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Sigma SD Quattro gains a range of updates with new firmware

Why it matters to you

An AF speed boost and Adobe Digital Negative (DNG) support will improve the SD Quattro's performance both during and after a shoot.

Sigma has released a free firmware update for its SD Quattro mirrorless camera. Version 1.04 brings a number of improvements, but perhaps the most important is support for Adobe Digital Negative (DNG) RAW files. Adobe developed the DNG format to try to standardize RAW imaging, although few major manufacturers took them up on it. With 12-bit DNG support, the SD Quattro should play nicely across a range of RAW processors, including, of course, Adobe Lightroom.

Another potentially big upgrade introduced with the 1.04 firmware is faster autofocus performance with many Sigma lenses. Particularly, Sigma claims AF speed has been improved anywhere from 10 to 30 percent on all Contemporary, Sport, and Art lenses. And AF accuracy should be better as well. This could go a long way to making the SD Quattro more livable on a day-to-day basis.

Other added features include improved tethered shooting with support for live view in Sigma Capture Pro software, better color rendering when using “Flash” white balance with the EF-630 flash, and general performance improvements. An issue that caused the AF Shooting button to stop working when AF Lock was enabled has also been resolved, as has a bug that could freeze the camera when making in-camera adjustments to images if the memory card contained an X3I file (used for high dynamic range composites).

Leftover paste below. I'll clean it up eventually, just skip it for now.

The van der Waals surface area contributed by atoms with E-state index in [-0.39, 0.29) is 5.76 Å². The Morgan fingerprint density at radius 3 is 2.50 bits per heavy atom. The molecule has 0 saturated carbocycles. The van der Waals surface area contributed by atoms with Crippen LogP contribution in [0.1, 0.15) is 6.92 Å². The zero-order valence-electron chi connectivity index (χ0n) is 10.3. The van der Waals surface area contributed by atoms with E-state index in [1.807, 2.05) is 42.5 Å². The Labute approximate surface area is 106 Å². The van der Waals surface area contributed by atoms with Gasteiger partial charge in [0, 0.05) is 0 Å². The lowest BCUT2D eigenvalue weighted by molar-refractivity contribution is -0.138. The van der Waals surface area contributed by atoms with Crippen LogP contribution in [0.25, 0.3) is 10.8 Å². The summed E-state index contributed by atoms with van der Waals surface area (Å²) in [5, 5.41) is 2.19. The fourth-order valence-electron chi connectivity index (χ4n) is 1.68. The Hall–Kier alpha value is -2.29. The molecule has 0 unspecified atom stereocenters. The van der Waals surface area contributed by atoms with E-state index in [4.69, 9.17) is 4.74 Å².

The SD Quattro is one of the more unique cameras on the market today, both in its design and the underlying technology. The camera body looks like nothing else out there, essentially just a box around the lens mount with a grip tacked on. A wide-format screen and viewfinder dominate the back of the camera, but the most interesting part is what’s inside: the Foveon X3 image sensor. The SD Quattro uses the standard APS-C format, but the sensor is very different, relying a layered design that senses red, green, and blue light at different depths rather than going with the traditional Bayer color filter array.

Given the Quattro’s unique attributes, it’s nice to see it getting support for a universal RAW format.